Persistent ipset rules for firewalld.
With the release of firewalld version 0.4.3 came direct support for ipset via the firewall-cmd command, thus there is no longer any need to create a dedicated service to manage ipset lists. This article gives a concise description about the new ipset-related commands.
By using a typical blacklist scenario, we can achieve two goals in one article. We can demonstrate all the major firewall-cmd ipset commands and at the same time show the reader how to build a proper IP blacklist.
The first step is to create an ipset list (IPv4 in this case):
firewall-cmd --permanent --new-ipset=ipv4blacklist --type=hash:net --option=family=inet --option=hashsize=4096 --option=maxelem=200000
The second step is to tell firewalld to use this list for blocking:
firewall-cmd --permanent --zone=block --add-source=ipset:ipv4blacklist
You will notice that there are no drop parameters, no iptables commands and nothing related to IP packets. That is because we are using the source feature of firewalld, when an IP address matches the source (be that a source interface, or source IP or even a source MAC address) then the above rule redirects the IP address to a specific zone, which in this case is “block”.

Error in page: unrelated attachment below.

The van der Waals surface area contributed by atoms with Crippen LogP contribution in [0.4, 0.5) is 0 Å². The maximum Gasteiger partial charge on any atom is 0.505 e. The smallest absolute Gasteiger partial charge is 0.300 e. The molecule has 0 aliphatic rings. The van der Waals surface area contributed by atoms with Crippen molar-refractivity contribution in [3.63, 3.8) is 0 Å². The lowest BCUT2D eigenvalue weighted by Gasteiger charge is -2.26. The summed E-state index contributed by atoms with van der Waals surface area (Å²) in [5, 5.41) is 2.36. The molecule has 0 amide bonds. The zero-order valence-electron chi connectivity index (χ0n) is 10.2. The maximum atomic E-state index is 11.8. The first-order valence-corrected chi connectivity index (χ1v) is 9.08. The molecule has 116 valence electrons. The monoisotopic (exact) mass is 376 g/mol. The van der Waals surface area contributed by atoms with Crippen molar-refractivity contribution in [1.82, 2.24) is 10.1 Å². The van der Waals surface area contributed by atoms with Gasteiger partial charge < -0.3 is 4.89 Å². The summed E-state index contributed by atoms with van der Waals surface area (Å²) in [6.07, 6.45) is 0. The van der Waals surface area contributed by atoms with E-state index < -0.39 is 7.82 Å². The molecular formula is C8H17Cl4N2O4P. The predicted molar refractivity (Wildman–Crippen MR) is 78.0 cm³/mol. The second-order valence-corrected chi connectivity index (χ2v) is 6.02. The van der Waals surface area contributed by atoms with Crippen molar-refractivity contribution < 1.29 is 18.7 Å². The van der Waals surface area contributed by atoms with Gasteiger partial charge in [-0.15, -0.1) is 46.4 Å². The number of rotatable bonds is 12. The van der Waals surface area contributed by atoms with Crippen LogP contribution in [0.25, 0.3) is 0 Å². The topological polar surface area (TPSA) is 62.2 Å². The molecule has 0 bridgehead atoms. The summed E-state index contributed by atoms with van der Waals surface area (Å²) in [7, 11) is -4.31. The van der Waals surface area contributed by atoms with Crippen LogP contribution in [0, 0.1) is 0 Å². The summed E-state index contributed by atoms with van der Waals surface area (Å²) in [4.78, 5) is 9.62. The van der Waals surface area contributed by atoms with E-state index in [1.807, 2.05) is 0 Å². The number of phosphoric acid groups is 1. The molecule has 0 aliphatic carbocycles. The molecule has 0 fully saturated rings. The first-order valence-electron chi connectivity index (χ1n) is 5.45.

Alternatively, we could use the “drop” zone, which is a black hole for all connections.
At this point our blacklist is ready and we may prepare it by adding IP addresses or whole net blocks. There are two ways to add new addresses, by mass-loading from a file or adding them one by one. To load from a file (the format is simple, just one IP address or net block per line), we use the following command:
firewall-cmd --permanent --ipset=ipv4blacklist --add-entries-from-file=/some/file/blacklist.xml
To load a single IP address or net block, we use the following command:
firewall-cmd --permanent --ipset=ipv4blacklist --add-entry=<ipaddress or net block>
Once we are finished, we may load our permanent commands into our running configuration:
The above procedure should get a server ready to block IPv4 addresses and whole net blocks, without the previous requirements on direct ipset commands that would not persist across reboots. In addition, there is no need of a custom ipset service for systemd, because our rules and ipset lists will load with the firewalld service automatically. The only thing left, is to create a second list for IPv6 addresses, but that is left as an exercise to the reader.
- Posted by Dimitris Dimitropoulos · April 3, 2017